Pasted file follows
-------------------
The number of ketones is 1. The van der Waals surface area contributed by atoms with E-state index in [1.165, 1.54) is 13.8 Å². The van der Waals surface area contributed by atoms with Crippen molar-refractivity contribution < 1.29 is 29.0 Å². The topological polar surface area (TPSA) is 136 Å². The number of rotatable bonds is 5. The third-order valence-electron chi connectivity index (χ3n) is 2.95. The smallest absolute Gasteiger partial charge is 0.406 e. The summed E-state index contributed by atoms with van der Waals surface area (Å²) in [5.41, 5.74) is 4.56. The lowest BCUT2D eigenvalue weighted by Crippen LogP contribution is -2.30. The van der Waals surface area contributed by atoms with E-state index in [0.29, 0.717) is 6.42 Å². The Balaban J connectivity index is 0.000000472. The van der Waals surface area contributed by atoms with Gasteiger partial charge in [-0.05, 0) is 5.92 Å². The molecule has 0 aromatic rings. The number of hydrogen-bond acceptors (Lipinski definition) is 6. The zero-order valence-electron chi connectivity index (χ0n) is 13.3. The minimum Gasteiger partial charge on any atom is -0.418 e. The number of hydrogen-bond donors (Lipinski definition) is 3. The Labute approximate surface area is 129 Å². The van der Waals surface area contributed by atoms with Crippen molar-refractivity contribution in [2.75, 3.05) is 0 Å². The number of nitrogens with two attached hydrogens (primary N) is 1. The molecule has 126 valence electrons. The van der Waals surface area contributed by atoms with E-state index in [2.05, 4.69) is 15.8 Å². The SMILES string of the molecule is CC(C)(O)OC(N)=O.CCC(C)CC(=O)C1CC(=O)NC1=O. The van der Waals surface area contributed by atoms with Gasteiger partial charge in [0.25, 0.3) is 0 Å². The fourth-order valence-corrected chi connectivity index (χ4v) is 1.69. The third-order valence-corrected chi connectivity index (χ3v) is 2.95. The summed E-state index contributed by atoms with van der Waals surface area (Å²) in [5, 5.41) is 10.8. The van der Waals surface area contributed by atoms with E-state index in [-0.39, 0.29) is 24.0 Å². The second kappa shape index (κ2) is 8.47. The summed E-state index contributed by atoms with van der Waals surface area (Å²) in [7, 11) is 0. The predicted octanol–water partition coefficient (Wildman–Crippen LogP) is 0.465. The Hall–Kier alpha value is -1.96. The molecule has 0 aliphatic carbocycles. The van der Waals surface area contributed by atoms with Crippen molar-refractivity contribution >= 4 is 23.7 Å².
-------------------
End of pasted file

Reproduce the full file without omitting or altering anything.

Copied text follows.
The number of ketones is 1. The van der Waals surface area contributed by atoms with E-state index in [1.165, 1.54) is 13.8 Å². The van der Waals surface area contributed by atoms with Crippen molar-refractivity contribution < 1.29 is 29.0 Å². The topological polar surface area (TPSA) is 136 Å². The number of rotatable bonds is 5. The third-order valence-electron chi connectivity index (χ3n) is 2.95. The smallest absolute Gasteiger partial charge is 0.406 e. The summed E-state index contributed by atoms with van der Waals surface area (Å²) in [5.41, 5.74) is 4.56. The lowest BCUT2D eigenvalue weighted by Crippen LogP contribution is -2.30. The van der Waals surface area contributed by atoms with E-state index in [0.29, 0.717) is 6.42 Å². The Balaban J connectivity index is 0.000000472. The van der Waals surface area contributed by atoms with Gasteiger partial charge in [-0.05, 0) is 5.92 Å². The molecule has 0 aromatic rings. The number of hydrogen-bond acceptors (Lipinski definition) is 6. The zero-order valence-electron chi connectivity index (χ0n) is 13.3. The minimum Gasteiger partial charge on any atom is -0.418 e. The number of hydrogen-bond donors (Lipinski definition) is 3. The Labute approximate surface area is 129 Å². The van der Waals surface area contributed by atoms with Crippen molar-refractivity contribution in [2.75, 3.05) is 0 Å². The number of nitrogens with two attached hydrogens (primary N) is 1. The molecule has 126 valence electrons. The van der Waals surface area contributed by atoms with E-state index in [2.05, 4.69) is 15.8 Å². The SMILES string of the molecule is CC(C)(O)OC(N)=O.CCC(C)CC(=O)C1CC(=O)NC1=O. The van der Waals surface area contributed by atoms with Gasteiger partial charge in [0.25, 0.3) is 0 Å². The fourth-order valence-corrected chi connectivity index (χ4v) is 1.69. The third-order valence-corrected chi connectivity index (χ3v) is 2.95. The summed E-state index contributed by atoms with van der Waals surface area (Å²) in [5, 5.41) is 10.8. The van der Waals surface area contributed by atoms with E-state index in [-0.39, 0.29) is 24.0 Å². The second kappa shape index (κ2) is 8.47. The summed E-state index contributed by atoms with van der Waals surface area (Å²) in [7, 11) is 0. The predicted octanol–water partition coefficient (Wildman–Crippen LogP) is 0.465. The Hall–Kier alpha value is -1.96. The molecule has 0 aliphatic carbocycles. The van der Waals surface area contributed by atoms with Crippen molar-refractivity contribution >= 4 is 23.7 Å².